People of all ages, races and ethnic backgrounds can be diagnosed with pulmonary hypertension. If you’ve recently been diagnosed, it’s important to get a firm grasp on what the chronic disease is in order to make the most of your new condition. Read on to discover what pulmonary hypertension is, what causes the chronic lung disease and what treatment options are available to those who have been diagnosed.
What is Pulmonary Hypertension?
According to the Cleveland Clinic, pulmonary hypertension (PH) is a lung disorder in which the arteries that carry blood from the heart to the lungs become narrowed, making it difficult for blood to flow through the vessels. As a result, the blood pressure in these arteries rises above normal levels, straining the right ventricle of the heart and causing it to expand in size. Overworked and enlarged, the right ventricle gradually becomes weaker and loses its ability to pump enough blood to the lungs.
“Just like you have a blood pressure in your arms, you have a blood pressure in your lungs,” Valerie McLaughlin, M.D., explains in a video on the Pulmonary Hypertension Association website. “In patients with pulmonary hypertension, the pressure in the lungs goes up, blood vessels constrict down and narrow and it makes it harder for the right side of the heart to get the blood flow through the lungs to the left side of the heart and the rest of the body.”
Causes of Pulmonary Hypertension
A few known causes of pulmonary hypertension, as outlined by the Cleveland Clinic, include:
- Liver diseases, rheumatic disorders and lung conditions. Pulmonary hypertension can also occur as a result of other medical conditions such as chronic liver disease and liver cirrhosis; rheumatic disorders such as scleroderma or systemic lupus erythematosus (lupus); and lung conditions including tumors, emphysema, chronic obstructive pulmonary disease (COPD) and pulmonary fibrosis.
- Certain heart diseases. Heart diseases including aortic valve disease, left heart failure, mitral valve disease and congenital heart disease can cause pulmonary hypertension.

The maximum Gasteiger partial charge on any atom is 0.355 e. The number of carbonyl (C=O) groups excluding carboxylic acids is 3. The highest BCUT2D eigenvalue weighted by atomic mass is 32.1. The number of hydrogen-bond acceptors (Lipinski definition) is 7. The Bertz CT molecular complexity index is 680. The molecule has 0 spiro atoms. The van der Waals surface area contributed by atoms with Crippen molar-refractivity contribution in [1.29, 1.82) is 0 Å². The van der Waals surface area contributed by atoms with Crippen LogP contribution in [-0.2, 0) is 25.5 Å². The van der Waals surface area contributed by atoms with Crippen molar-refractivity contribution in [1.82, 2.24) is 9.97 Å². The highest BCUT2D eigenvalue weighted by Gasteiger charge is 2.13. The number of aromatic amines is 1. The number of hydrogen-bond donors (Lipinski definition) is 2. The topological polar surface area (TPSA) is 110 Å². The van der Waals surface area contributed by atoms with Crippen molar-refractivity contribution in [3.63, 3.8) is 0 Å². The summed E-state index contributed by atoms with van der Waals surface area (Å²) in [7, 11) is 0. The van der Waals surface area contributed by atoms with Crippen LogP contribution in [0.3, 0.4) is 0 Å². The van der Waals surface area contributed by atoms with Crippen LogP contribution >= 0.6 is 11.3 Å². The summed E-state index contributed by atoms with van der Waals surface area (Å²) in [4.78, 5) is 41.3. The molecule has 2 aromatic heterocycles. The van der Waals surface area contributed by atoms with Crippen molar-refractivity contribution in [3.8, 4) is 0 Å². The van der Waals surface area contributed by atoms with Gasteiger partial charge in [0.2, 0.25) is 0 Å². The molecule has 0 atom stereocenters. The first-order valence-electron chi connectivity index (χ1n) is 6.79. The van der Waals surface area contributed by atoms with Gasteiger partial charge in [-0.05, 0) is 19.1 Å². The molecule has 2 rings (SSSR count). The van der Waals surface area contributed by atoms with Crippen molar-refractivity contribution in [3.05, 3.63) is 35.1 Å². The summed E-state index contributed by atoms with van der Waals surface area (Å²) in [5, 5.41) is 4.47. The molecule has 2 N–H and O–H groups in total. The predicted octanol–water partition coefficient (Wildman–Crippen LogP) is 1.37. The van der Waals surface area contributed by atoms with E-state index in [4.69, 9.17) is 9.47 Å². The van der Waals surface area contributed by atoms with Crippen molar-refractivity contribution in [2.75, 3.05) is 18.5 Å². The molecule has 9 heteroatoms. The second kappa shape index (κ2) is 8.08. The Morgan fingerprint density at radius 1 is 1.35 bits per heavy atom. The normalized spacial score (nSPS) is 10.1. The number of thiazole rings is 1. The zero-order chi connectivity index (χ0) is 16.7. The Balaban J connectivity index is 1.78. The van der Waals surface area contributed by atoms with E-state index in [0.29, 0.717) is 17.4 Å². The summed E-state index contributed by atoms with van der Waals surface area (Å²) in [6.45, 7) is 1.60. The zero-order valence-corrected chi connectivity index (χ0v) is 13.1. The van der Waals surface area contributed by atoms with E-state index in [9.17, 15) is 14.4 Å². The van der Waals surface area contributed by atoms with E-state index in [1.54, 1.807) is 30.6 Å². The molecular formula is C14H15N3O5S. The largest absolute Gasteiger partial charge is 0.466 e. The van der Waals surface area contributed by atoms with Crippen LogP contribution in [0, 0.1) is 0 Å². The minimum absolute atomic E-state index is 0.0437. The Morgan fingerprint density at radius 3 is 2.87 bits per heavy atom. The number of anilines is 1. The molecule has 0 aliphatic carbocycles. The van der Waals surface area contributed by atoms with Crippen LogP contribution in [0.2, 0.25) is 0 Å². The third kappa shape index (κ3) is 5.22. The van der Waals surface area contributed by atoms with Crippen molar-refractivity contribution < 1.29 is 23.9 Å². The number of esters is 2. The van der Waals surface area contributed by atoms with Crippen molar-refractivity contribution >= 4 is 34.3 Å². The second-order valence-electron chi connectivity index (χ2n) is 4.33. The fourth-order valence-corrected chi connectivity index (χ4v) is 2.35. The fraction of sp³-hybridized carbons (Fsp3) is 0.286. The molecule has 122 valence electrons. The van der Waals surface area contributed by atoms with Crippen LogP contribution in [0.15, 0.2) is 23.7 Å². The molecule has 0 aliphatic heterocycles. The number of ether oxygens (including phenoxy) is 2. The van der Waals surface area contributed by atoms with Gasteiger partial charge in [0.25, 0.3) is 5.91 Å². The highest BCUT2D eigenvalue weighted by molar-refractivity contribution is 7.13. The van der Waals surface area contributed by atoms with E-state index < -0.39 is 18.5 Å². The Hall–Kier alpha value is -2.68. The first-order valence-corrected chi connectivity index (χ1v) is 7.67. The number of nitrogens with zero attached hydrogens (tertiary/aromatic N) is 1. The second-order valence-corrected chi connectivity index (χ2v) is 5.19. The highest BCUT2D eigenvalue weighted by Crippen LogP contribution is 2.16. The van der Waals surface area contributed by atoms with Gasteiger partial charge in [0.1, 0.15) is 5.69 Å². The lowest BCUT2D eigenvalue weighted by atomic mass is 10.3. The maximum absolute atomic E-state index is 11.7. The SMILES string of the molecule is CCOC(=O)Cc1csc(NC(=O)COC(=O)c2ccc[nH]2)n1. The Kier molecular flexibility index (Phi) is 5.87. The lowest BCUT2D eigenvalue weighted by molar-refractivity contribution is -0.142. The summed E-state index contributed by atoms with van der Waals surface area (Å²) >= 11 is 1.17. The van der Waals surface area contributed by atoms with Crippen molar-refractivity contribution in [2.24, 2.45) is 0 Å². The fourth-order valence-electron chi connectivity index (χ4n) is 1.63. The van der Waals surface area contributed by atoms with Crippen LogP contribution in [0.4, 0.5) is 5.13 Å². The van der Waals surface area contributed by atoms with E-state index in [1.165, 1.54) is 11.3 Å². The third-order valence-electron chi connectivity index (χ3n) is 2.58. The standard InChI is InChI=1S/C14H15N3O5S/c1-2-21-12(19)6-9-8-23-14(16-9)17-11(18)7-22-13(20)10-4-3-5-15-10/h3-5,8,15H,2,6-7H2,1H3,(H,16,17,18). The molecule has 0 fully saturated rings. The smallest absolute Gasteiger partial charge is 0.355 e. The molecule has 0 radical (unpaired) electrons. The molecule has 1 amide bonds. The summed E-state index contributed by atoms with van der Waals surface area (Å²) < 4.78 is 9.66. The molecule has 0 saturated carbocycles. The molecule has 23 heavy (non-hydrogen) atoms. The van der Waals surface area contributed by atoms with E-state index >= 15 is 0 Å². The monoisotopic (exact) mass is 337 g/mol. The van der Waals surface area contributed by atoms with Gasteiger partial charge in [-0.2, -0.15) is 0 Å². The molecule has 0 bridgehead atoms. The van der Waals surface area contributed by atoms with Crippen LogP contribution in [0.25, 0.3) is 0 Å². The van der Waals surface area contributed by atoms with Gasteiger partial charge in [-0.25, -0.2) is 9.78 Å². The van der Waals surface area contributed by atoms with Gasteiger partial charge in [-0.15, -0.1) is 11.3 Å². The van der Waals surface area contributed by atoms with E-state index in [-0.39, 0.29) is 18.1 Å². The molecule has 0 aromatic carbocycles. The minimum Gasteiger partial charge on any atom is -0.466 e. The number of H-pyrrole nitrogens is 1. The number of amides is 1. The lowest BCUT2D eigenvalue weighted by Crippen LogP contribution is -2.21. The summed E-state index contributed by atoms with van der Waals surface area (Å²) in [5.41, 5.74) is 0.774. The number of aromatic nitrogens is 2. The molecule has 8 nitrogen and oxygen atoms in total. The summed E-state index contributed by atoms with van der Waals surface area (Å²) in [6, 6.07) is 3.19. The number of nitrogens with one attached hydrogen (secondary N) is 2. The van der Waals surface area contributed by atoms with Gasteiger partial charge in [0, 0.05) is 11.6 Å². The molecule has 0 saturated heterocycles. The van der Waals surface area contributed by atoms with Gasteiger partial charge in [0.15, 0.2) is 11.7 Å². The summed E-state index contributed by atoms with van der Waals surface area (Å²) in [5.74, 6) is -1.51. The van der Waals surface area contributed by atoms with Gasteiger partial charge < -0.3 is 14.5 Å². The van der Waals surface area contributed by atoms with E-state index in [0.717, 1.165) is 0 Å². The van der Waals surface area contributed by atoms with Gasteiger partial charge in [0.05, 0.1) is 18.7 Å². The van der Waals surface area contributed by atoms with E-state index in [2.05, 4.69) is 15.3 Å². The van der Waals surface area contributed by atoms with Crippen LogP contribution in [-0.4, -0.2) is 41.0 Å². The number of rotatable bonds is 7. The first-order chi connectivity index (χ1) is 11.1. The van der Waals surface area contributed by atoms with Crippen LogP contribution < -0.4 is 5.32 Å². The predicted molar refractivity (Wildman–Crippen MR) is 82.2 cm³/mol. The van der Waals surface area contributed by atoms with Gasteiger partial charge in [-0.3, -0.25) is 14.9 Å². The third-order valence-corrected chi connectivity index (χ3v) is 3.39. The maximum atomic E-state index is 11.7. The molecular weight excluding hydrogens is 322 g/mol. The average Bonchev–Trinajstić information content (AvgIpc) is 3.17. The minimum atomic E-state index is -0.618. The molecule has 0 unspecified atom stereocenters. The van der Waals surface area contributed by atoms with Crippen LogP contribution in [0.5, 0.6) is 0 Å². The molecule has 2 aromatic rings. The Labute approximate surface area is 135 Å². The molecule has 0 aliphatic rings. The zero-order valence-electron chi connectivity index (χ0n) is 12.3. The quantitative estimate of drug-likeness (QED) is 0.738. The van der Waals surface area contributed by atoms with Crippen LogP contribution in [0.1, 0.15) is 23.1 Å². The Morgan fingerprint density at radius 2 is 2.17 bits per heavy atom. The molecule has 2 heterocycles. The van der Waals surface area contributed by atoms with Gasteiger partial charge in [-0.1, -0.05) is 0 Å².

- Thromboembolic disease. A blood clot in a large pulmonary artery can result in the development of pulmonary hypertension.
- Low-oxygen conditions. High altitude living, obesity and sleep apnea can also lead to the development of pulmonary hypertension.
- Genetic predisposition. Pulmonary hypertension is inherited in a small number of cases.
These are not the only causes of pulmonary hypertension, and in some cases, the cause is unknown.
Symptoms of Pulmonary Hypertension
According to the Pulmonary Hypertension Association, the symptoms of pulmonary hypertension may include:
- Chest pain
- Loss of energy
- Swelling of the arms, legs, ankles or abdomen
- Dry cough
- Chalky white or dusty blue fingers that may be painful and can sometimes be provoked by the cold (called Raynaud’s phenomenon)
Treating Pulmonary Hypertension
Treatment for pulmonary hypertension varies from person to person based on different underlying causes, but it generally includes taking oral, inhaled, intravenous (into the vein) and/or subcutaneous (into the skin) medications; making lifestyle and dietary change; and visiting your doctor regularly. In some cases, treating pulmonary hypertension may require lung transplantation or other surgery.
According to the Cleveland Clinic, medications available to treat pulmonary hypertension include:
- Oxygen to replace low oxygen levels in the blood
- Anticoagulants or “blood thinners” to decrease blood clot formation
- Diuretics or “water pills” to remove excess fluid from tissues and bloodstream, which reduces swelling and makes breathing easier
- Inotropic agents to improve the heart’s pumping ability
Has your doctor prescribed supplemental oxygen to treat your pulmonary hypertension? Find out if there is an option for oxygen that better fits your active lifestyle by watching this video.